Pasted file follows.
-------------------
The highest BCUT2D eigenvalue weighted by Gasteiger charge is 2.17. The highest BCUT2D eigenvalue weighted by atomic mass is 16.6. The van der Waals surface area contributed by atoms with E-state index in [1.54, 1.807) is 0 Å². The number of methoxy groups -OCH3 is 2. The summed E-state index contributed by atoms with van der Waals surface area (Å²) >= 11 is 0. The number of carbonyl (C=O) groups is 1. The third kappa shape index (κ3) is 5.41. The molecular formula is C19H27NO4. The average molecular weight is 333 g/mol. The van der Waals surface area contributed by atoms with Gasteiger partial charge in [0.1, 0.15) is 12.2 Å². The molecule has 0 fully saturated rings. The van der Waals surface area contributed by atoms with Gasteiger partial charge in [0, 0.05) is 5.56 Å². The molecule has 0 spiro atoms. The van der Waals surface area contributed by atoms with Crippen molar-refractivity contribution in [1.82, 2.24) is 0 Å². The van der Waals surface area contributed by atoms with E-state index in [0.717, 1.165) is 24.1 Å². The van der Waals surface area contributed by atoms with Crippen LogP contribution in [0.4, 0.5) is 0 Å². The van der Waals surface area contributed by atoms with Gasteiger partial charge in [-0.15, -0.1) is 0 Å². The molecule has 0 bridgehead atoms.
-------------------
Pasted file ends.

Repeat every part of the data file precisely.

The highest BCUT2D eigenvalue weighted by Gasteiger charge is 2.17. The highest BCUT2D eigenvalue weighted by atomic mass is 16.6. The van der Waals surface area contributed by atoms with E-state index in [1.54, 1.807) is 0 Å². The number of methoxy groups -OCH3 is 2. The summed E-state index contributed by atoms with van der Waals surface area (Å²) >= 11 is 0. The number of carbonyl (C=O) groups is 1. The third kappa shape index (κ3) is 5.41. The molecular formula is C19H27NO4. The average molecular weight is 333 g/mol. The van der Waals surface area contributed by atoms with Gasteiger partial charge in [0.1, 0.15) is 12.2 Å². The molecule has 0 fully saturated rings. The van der Waals surface area contributed by atoms with Gasteiger partial charge in [0, 0.05) is 5.56 Å². The molecule has 0 spiro atoms. The van der Waals surface area contributed by atoms with Crippen molar-refractivity contribution in [1.82, 2.24) is 0 Å². The van der Waals surface area contributed by atoms with E-state index in [0.717, 1.165) is 24.1 Å². The van der Waals surface area contributed by atoms with Crippen LogP contribution in [0.4, 0.5) is 0 Å². The van der Waals surface area contributed by atoms with Gasteiger partial charge in [-0.15, -0.1) is 0 Å². The molecule has 0 bridgehead atoms.